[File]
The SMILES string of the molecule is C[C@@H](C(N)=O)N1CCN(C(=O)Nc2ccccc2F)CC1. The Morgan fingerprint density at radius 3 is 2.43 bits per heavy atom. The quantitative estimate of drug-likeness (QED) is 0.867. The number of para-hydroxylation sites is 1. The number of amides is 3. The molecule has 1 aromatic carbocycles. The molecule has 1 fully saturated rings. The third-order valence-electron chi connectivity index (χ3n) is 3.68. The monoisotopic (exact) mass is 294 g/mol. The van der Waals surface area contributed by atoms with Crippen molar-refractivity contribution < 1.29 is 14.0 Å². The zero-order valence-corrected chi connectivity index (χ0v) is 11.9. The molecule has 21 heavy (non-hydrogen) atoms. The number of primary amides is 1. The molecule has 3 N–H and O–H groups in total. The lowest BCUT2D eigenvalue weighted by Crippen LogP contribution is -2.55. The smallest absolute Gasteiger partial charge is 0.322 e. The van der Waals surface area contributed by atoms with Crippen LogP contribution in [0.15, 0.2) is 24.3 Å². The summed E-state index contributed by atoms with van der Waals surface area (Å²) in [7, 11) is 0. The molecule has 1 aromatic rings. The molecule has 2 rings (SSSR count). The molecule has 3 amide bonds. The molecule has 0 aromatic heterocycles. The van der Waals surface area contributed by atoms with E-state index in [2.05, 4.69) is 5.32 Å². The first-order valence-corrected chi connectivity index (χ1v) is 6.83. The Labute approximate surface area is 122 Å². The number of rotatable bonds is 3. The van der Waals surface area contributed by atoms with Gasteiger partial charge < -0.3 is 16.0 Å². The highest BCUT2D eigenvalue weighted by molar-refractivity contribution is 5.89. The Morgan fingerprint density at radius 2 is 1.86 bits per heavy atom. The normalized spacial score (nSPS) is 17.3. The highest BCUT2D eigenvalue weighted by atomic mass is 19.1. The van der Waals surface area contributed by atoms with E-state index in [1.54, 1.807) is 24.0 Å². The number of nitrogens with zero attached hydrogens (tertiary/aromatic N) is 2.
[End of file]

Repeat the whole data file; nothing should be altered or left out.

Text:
The SMILES string of the molecule is C[C@@H](C(N)=O)N1CCN(C(=O)Nc2ccccc2F)CC1. The Morgan fingerprint density at radius 3 is 2.43 bits per heavy atom. The quantitative estimate of drug-likeness (QED) is 0.867. The number of para-hydroxylation sites is 1. The number of amides is 3. The molecule has 1 aromatic carbocycles. The molecule has 1 fully saturated rings. The third-order valence-electron chi connectivity index (χ3n) is 3.68. The monoisotopic (exact) mass is 294 g/mol. The van der Waals surface area contributed by atoms with Crippen molar-refractivity contribution < 1.29 is 14.0 Å². The zero-order valence-corrected chi connectivity index (χ0v) is 11.9. The molecule has 21 heavy (non-hydrogen) atoms. The number of primary amides is 1. The molecule has 3 N–H and O–H groups in total. The lowest BCUT2D eigenvalue weighted by Crippen LogP contribution is -2.55. The smallest absolute Gasteiger partial charge is 0.322 e. The van der Waals surface area contributed by atoms with Crippen LogP contribution in [0.15, 0.2) is 24.3 Å². The summed E-state index contributed by atoms with van der Waals surface area (Å²) in [7, 11) is 0. The molecule has 1 aromatic rings. The molecule has 2 rings (SSSR count). The molecule has 3 amide bonds. The molecule has 0 aromatic heterocycles. The van der Waals surface area contributed by atoms with E-state index in [2.05, 4.69) is 5.32 Å². The first-order valence-corrected chi connectivity index (χ1v) is 6.83. The Labute approximate surface area is 122 Å². The number of rotatable bonds is 3. The van der Waals surface area contributed by atoms with Gasteiger partial charge < -0.3 is 16.0 Å². The highest BCUT2D eigenvalue weighted by molar-refractivity contribution is 5.89. The Morgan fingerprint density at radius 2 is 1.86 bits per heavy atom. The normalized spacial score (nSPS) is 17.3. The highest BCUT2D eigenvalue weighted by atomic mass is 19.1. The van der Waals surface area contributed by atoms with E-state index in [1.54, 1.807) is 24.0 Å². The number of nitrogens with zero attached hydrogens (tertiary/aromatic N) is 2.